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  1. Oct 28, 2008 #1

    I m a student using COMSOL Multiphysics. I have to admit that I am new to this software but it is giving me loads of problems. I am trying to model an eddy current sensor by modelling the coil and a plate (mild steel). The size of the plate is 17mmx17mmx3mm but I had no problem with the geometry.
    The skin depth at 100khz is 0.1mm and therefore the mesh size has to be at least 0.05mm. Unfortunately when I mesh the plate, a warning is popping up stating that it is out of memory. I am using a 1.5ghz processor(intel) and 1.2G ram. do you think that the problem is the laptop?

    Any replies are greatly appreciated
  2. jcsd
  3. Oct 29, 2008 #2


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    The mesh size only has to be small in the vicinity of the surface effect. Meshing the entire part using tiny elements is a waste of memory and WAY overkill. I estimate that if you use 0.05mm elements across the entire part, you'll end up with a mesh of about 7 million elements- far outside the capability of a standard laptop or desktop computer. You'll probably want to keep your model down to 100,000 elements or so to ensure it solves in a reasonable amount of time and doesn't run out of memory.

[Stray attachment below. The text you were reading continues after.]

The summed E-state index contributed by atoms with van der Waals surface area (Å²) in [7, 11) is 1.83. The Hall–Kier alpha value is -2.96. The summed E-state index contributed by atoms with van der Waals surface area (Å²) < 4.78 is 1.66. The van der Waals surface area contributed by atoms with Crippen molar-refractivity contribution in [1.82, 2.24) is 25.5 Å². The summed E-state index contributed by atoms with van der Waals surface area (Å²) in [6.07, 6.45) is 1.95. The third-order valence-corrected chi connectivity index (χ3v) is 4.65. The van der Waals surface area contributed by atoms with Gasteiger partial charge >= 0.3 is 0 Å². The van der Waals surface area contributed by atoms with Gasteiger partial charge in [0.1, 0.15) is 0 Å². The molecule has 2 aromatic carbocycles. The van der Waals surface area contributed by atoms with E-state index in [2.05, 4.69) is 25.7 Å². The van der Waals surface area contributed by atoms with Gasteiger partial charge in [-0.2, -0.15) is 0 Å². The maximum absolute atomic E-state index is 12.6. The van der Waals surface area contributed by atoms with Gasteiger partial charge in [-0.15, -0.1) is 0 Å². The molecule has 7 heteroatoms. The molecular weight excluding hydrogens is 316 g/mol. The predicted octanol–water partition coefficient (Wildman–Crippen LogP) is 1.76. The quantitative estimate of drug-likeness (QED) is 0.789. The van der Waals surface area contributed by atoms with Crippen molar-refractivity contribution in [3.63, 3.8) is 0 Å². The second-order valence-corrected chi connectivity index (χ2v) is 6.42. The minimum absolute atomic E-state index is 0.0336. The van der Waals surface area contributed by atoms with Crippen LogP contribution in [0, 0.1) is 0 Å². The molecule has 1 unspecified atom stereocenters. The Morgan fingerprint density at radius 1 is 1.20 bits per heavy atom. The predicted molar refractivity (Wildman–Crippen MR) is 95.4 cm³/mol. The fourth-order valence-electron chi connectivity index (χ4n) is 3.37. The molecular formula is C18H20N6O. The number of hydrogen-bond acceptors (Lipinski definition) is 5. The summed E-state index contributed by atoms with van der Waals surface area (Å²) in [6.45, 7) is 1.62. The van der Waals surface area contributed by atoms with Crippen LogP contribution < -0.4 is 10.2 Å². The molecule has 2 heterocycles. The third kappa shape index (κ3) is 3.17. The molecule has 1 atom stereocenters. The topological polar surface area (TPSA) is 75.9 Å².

I would recommend resizing the mesh so that the elements are small within the surface phenomenon's region, and you can use larger elements in the middle of the part.
  4. Oct 30, 2008 #3


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    Also, comsol by default typically uses higher order elements --> reduce the order. Partition the model appropriately if possible to enable higher mesh gradients. Use the comsol's mesh density options for point/boundary/subdomain. If it still presents problems, try the mapped meshing and interactive meshing tools to accurately specify element numbers at critical areas.

    Also, it may be an option to do opposite what suggested at first and use "much higher" order elements and model larger areas with "a couple" of elements still with fair accuracy due to the complexity of the test/interpolation functions. In some cases yields best accuracy with fewest dof.
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